Much more evidence than mere use of a rhyme is required. 

For example, that Shakespeare rhymes build only ever with shield, field, yield and never once with a word like "killed" may in fact give one reason to suspect that he himself used a version of the word with the MEET vowel (explicitly attested as a variant by Shakespeare's contemporaries.) But the fact that he once rhymes the infinitive of read with dead tells us only what we know from other evidence (that there existed forms of speech where read and dead could both have the MEAT vowel), and nothing at all Shakespeare's speech. A single rhyme like Shakespeare's groin/swine with no other rhymes implying merger of ME /ui oi/ with that of ME /ī/ tells us at most only that such a pronunciation existed (and may in fact mean nothing at all as groin could have a pronunciation grine which would be etymologically expected). On the other hand, the fact that Shakespeare — outside this one ambiguous example — so conspicuously avoids rhyming ME /ui/ with ME /ī/ (rhymes like toil/mile exist in some of his contemporaries, but are absent in his work) may actually tell us more, at least about his rhyming-sensibilities if not about what his own speech was like. 

Poets also could and did also use what are unarguably approximate rhymes, like Spenser's sharpe/darke, gather/scater. But many seem to routinely forget this, especially when it comes to Shakespeare (despite his use of rhymes like open/broken, come/sung), reluctant accept that a given rhyme might well not rest on phonetic identity. Ellis, Kökeritz and David Crystal would have one believe that Shakespeare must have pronounced nothing as a perfect rhyme for doting on the strength of one solitary rhyme and a couple of dubious puns, for example. That modern "OP" performances are full of actors saying /no:tɪn/ for every. single. instance of this word in Shakespeare's scripts (the only form supplied in Crystal's "Dictionary of Original Shakespearean Pronunciation") is a testament to the weirdness of Anglo ideologies concerning Shakespeare and his language. Ideologies can make people miss the obvious: in this case, the fact that — because of how sound-changes had shaken out — the word "nothing" will have had few if any perfect rhymes. The segment /θ/ did not normally occur in this environment, apart from loanwords (mostly from Greek, where final /ŋ/ was phonotactically impermissible). A poet wishing to rhyme on nothing would have to adapt, either by using a word with a voiced interdental (as in Drayton's nothing/loathing) or do what Shakespeare did and rhyme on /t/.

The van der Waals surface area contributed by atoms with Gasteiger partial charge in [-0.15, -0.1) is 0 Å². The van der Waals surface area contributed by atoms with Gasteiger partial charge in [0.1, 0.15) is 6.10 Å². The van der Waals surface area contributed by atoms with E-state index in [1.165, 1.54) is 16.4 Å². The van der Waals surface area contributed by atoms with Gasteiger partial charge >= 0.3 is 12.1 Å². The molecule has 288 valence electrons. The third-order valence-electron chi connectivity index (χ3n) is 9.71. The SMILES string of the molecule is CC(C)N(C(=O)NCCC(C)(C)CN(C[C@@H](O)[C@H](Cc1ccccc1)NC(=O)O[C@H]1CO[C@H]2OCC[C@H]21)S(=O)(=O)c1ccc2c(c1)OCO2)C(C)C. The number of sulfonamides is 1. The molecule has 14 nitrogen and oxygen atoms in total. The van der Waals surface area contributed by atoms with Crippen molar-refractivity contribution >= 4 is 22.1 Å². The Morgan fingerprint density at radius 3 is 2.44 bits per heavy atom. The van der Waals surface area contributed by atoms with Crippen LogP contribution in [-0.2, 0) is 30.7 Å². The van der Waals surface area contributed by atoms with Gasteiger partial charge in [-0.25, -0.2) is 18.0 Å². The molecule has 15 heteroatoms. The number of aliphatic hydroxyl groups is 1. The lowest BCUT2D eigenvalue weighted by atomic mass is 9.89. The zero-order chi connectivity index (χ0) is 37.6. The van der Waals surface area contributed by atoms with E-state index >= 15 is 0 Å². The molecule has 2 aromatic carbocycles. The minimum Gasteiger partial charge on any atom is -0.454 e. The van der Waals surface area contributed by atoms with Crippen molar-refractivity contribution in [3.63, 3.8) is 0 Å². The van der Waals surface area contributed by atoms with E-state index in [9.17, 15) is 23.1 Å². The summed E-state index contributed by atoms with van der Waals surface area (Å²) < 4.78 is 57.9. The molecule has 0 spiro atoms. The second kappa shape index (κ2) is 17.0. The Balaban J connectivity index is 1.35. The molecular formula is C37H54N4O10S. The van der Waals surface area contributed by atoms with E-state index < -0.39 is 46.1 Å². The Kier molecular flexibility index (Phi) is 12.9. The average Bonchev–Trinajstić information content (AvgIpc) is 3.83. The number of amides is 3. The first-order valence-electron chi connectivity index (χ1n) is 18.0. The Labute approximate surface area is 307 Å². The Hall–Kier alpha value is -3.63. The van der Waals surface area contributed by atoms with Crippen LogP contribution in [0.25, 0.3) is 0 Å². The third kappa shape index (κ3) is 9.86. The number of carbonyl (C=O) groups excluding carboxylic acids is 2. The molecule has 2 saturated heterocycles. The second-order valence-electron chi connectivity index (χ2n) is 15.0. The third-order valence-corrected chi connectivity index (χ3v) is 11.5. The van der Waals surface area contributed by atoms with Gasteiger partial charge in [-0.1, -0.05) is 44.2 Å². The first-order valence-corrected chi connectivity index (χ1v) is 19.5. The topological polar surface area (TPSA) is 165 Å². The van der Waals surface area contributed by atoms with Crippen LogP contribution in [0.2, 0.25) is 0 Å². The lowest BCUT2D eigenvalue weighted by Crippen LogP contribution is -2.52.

What I wouldn't give to see people cease their irresponsible use of rhyme. 

No pre-modern literary text was ever written with a future philologist audience in mind, and don't you forget it. 

Ok, there, here endeth the ramble

1 comment:

  1. I think you may have written about this before at some other point, but these are excellent points about rhyme (and I've likely made some questionable assumptions about older English phonology from the evidence of rhyme). Will definitely keep these points in mind when looking at rhyme as evidence.

    > No pre-modern literary text was ever written with a future philologist audience in mind, and don't you forget it.

    And very few modern texts, either. Tragically, the average writer doesn't care to make things legible for future audiences. :)